I vacillate over using LOL, unless I actually did laugh out loud, but I’d rather write “Ha ha!” A long string, as my writer pal, Erin Enberg, points out, can be especially effective, as in Hahahahahahahahaha. Lorrie Moore wrote an entire page of hahaha in a short story (the title escapes me. Lorrie is also great at turning a cliché on its head). On rare occasions I have used ROFL, but I much prefer LSHIPMP, because I have laughed so hard I peed my pants, whereas I have never rolled on the floor laughing.
But I’m sorry. I have a hard time taking anyone who uses the word “squee” seriously.
I’ve seen it many times in tweets and blogs, and its popularity seems to be growing. I suppose it’s a cutesy way of saying that one squealed in happiness. “I actually won the lottery! Squee!” Personally, I can’t imagine anyone over the age of three squealing. Letting out a yippee, maybe. Giving a whoop of hooray, okay. Squee? No.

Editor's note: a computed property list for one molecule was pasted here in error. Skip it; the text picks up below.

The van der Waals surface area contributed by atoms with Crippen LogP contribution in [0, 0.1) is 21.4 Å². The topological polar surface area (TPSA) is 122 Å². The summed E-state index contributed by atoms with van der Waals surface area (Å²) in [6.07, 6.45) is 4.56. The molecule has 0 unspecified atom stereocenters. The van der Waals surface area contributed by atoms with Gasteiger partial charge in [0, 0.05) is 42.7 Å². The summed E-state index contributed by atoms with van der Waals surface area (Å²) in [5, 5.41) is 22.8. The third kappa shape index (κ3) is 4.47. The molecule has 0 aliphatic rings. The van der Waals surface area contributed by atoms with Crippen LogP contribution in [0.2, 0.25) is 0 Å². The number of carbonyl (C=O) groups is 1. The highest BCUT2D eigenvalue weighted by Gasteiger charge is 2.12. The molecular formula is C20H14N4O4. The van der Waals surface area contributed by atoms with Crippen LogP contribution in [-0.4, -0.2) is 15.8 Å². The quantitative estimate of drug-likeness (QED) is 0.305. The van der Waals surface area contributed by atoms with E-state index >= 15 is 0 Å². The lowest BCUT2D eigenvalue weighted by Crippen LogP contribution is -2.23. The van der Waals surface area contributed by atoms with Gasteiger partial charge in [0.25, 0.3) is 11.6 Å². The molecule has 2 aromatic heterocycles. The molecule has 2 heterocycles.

My friend Jason McCarty wrote to me, “If you listen to Jhonen Vasquez, squee is actually a sound made in fear.” So I did an internet search (no better use of time in the afternoon for a writer), and according to Wikipedia, Vasquez’ wrote a fictional character known as Squee after the noise he makes when frightened. This is from a comic titled Johnny the Homicidal Maniac. Squee also carries around a small teddy bear that he named Shmee. Shmee tells Squee that all his fears and nightmares are inside him in a dream.
In this sense, squee is an onomatopoeia, a word that that imitates or suggests the source of the sound that it describes. Think hiccup or chickadee.
That’s precisely why I have a hard time taking anyone who uses squee seriously. Come on. Who makes a sound like that? No one I know.